On the other side of a brightly lit hallway, through thick black curtains, a dark and empty room is revealed. As it takes a while for the eyes to adjust to the change in environment, a closed space with murals in wild brush strokes and dim projections on the walls start to form.

This is what one should expect to see when they walk into the “Ai de capu’ meu” (“Woe is me”) media installation, taking place between the 28th of May and the 14th of July at the Quadro 21 Gallery, as part of TIFF 17’s official line-up. Created by 29 year old Romanian animator, director and illustrator Paul Mureșan, the project uses a multitude of mediums and tools − animation, video, digital art, installation, sound, drawing − to take the viewers through an inner journey that can only have one destination: that of self-reflection and revelation of the “shadows” hidden within us.

That is essentially the message Paul Mureșan aims to put across through his art, not only with this particular show, but with other past projects. He is mostly known for his psychedelic animated shorts like “Pui de somn”/“Baby Nap” (2014) and “Mamă, tată, trebuie să vă spun ceva”/“Mom, Dad, I Have To Tell You Something” (2016), selected and awarded at festivals around the world such as Annecy, ITF Stuttgart, Cannes and Anim’est.

Some animations from “Pui de Somn”/”Baby Nap” were projected on the walls of the exhibition.
Artist Paul Mureșan introducing the exhibition to visitors. Source: Quadro 21 Gallery Facebook


All throughout his childhood he has been told that he is not talented enough and that he should give up on drawing, but that would only urge him on. People would tell him that his drawings were more “scribbles” than anything, that he had no style, and that was when he realised “Very well, if that’s the only thing I know how to do, then that shall be my style. I’m Paul who scribbles.”

This is why he prefers working with traditional mediums of expression, such as paper, ink, graphite, pastel, acrylic, instead of graphic tablets. Because, as he puts it, much like in life, one often makes mistakes that they cannot erase as easily as you can the errors in a tablet drawing. “If we could do that, nothing would be real. And maybe we wouldn’t even appreciate the beautiful things in life anymore,” he says. But, on the other hand, he considers it a blessing in disguise, at least in his art; the fact that scribbling is by default a mistake and, therefore, you cannot possibly mess it up any further.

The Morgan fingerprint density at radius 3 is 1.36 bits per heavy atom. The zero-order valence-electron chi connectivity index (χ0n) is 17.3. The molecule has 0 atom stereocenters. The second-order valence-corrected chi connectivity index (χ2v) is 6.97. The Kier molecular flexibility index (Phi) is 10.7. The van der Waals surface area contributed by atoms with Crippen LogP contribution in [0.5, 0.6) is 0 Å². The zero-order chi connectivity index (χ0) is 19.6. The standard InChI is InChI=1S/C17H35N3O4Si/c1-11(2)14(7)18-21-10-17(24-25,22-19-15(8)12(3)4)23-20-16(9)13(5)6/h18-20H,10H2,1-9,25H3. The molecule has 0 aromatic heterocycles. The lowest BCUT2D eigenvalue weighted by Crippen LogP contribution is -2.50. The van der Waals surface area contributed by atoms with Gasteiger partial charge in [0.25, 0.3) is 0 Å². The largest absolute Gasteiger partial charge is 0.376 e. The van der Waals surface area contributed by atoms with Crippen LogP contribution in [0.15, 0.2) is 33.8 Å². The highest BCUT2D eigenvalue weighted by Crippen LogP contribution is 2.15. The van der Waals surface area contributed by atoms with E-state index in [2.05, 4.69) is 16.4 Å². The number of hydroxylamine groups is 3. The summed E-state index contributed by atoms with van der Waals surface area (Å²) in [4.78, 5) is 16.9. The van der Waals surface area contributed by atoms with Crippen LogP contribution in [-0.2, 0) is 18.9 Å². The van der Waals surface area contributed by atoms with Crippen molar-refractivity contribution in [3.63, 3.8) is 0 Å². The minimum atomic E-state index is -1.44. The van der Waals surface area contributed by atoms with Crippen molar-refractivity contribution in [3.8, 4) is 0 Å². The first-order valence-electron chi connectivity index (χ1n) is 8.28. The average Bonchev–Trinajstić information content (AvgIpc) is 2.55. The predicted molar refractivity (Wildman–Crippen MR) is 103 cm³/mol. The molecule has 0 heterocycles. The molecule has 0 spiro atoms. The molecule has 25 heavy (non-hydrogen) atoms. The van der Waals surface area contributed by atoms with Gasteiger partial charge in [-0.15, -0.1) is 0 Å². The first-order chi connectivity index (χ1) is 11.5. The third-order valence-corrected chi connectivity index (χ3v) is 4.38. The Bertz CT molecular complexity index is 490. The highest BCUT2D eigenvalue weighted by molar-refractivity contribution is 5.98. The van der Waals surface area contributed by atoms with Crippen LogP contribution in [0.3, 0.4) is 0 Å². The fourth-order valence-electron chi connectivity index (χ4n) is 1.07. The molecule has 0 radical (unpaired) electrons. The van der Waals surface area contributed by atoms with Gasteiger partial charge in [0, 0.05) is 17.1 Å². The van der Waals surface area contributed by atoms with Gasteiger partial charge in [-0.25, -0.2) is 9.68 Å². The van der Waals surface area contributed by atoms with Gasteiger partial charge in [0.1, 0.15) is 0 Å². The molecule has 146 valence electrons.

organised mess

This so-called mess doesn’t only show in his illustrations, but also in the way the exhibition is organised. Or, more precisely, isn’t organised. “The visitor will enter an area in which A is not connected to B, B is not connected to C, but rather A is connected to G, to stigma and to other letters the visitor has never seen before,” he states in the official brochure of the exhibition. He believes that, just as we do not have a clear order inside our heads, the display itself doesn’t have one either and it doesn’t matter where you start and where you end up, as long as you see it in its entirety.

Another pivotal aspect of the experience is the score that accompanies the projections, something that he created himself as well. Amongst ambient sounds such as a train in motion, or the whistling of the wind, there is one in particular that Mureșan holds dear to his heart. It is an audio recording of his mother cooking that he slowed down 2,000 times. Just like many of his sources of inspiration and elements in his art, this one is something fairly mundane, but, when put into a different light, it adds a special and extremely intimate touch to the exhibit.

“That’s what I want to say, that we are all a little ‘broken’, that we are imperfect, but that the way we are is okay.”

This intimacy that one cannot help but be enveloped by when walking through the different rooms is perhaps the whole point of the show, something that Mureșan underlined. “I want to invite people into my head to see that I’m a little scared, maybe a little scared of myself, scared of what I think about. And then they will probably say: ‘Oh my God, I have weird things like this in my head as well’. Because we all actually want to give the impression that we are very balanced, (…) but, in reality, we aren’t really. (…) That’s what I want to say, that we are all a little ‘broken’, that we are imperfect, but that the way we are is okay.”

“Ai de capu’ meu” promises an intimate and self-reflective perspective on the process of growing up, from both a human and an artistic point of view. As Mureșan himself states in the brochure, “we use our minds as a kind of carpet under which we sweep the thoughts we don’t want to have such ready access to” and whether this exhibition successfully manages to put the viewer in a state where “we can look at the unpleasant part of the mind as if it were a spectacle performed exclusively for us” is up to each individual to discover.

Paul is currently competing for the Orange Click for Flicks Award with his 2018 animation “Ceva”/”Something”. The winner can be nominated by voting here before February 8th, 2019.